Riveted

Music can move us to tears. A beautiful view can take our breath away. A chase scene in a film can make us sweat. The amount of things we humans find compelling (from religions to cartoons) is almost innumerable, but cognitive scientist Jim Davies tells us that they all share similar qualities, which he outlines as a unified ‘theory of compellingness’ in his new book, Riveted: The Science of Why Jokes Make Us Laugh, Movies Make Us Cry, and Religion Makes Us Feel One with the Universe

 

It is noon on a Saturday but Jim Davies has drawn a healthy crowd made up of fans of popular science and Jim’s own students, who come outfitted in black shirts emblazoned with “Carleton Cognitive Science” on the back. It is clear that they already find their professor to be compelling, and they have formed something of a cheering squad for him.

 

Davies is introduced by poet Stephen Brockwell, who details his somewhat unique academic background: a B.A. in philosophy, an M.A. in psychology and a Ph.D. in computer science. All of his academic work has led him to become an associate professor of Cognitive Science at Carleton University and the director of the Science of Imagination Laboratory here in Ottawa. He is a thin, tall man who is deeply aware of his thinness and height, as evidenced by several jokes at his own expense.

 

His idea that the things we find compelling share common qualities has roots in evolutionary biology and psychology, and he uses gossip as an example. Gossip, Davies explains, is universal and it is almost always correct. Psychologists call gossip ‘strategic knowledge,’ because we humans live in social environments and gossip helps us to form bonds with other humans. Gossip knits us together, and it is undeniably compelling. Another example Davies explained to the crowd had to do with Finding Nemo, a children’s film that made him cry. It is a movie about an animated fish, and we are moved to tears by Nemo’s struggle. Why? Davies tells us it is a bit like an optical illusion. Cognitive science explains that when we see films, we forget that what we are seeing isn’t real, and our emotional reaction becomes real. Our minds don’t know the difference between fiction and reality.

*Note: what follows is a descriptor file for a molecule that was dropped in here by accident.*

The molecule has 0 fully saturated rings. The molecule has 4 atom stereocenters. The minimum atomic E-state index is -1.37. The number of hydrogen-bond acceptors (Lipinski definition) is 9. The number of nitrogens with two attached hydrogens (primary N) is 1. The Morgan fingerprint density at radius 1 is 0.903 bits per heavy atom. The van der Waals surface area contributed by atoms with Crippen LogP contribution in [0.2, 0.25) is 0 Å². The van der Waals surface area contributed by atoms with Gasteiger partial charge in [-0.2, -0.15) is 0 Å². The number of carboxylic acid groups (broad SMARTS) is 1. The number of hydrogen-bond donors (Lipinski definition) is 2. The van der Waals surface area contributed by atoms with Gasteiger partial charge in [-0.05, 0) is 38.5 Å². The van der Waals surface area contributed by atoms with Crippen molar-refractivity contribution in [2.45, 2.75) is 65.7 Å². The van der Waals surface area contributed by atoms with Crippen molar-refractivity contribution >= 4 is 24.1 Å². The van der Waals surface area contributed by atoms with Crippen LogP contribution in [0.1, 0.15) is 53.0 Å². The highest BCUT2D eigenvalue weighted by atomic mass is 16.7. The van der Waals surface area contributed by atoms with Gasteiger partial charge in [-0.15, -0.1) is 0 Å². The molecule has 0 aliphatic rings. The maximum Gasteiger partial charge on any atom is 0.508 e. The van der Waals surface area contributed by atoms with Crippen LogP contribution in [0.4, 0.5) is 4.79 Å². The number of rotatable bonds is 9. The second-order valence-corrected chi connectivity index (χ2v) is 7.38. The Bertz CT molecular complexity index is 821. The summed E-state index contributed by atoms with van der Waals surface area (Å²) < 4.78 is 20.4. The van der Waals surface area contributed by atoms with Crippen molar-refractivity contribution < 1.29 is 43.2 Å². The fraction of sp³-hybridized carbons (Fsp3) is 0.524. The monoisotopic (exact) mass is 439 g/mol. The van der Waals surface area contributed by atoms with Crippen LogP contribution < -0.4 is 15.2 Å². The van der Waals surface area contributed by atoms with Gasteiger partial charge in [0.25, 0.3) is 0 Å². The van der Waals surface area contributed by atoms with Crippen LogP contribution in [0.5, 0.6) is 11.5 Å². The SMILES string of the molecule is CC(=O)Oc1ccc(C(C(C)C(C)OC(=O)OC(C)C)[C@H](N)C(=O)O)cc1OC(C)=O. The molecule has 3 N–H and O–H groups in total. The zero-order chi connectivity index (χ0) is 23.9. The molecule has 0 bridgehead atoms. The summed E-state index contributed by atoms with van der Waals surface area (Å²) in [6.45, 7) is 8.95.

It is the same reason that a vast majority of paintings feature people. And why religions are largely based on anthropomorphized beings who seem to know everything a veteran gossip would know. Religions, books, music, car crashes, celebrity gossip, myths, and alien abductions are all compelling to us because they deal with human drama.

 

Davies stops short of telling us what exactly makes something compelling (no matter how compelling you are, if you give away too much, no one will want to read the book), inviting us to read Riveted for a full outline of his theory, but he does an excellent job of igniting curiosity and conversation. He merely hints at his idea of a “psychological immune system,” which, he hopes, the average person would develop to combat against compellingness. A sort of litmus test to be employed when watching the news or reading an article (“I believe this, but why do I believe it”).

 

While we may have to read more to gain a deeper understanding of Davies’ theory, judging by his rapt audience, and perhaps against his own wishes, he is compelling.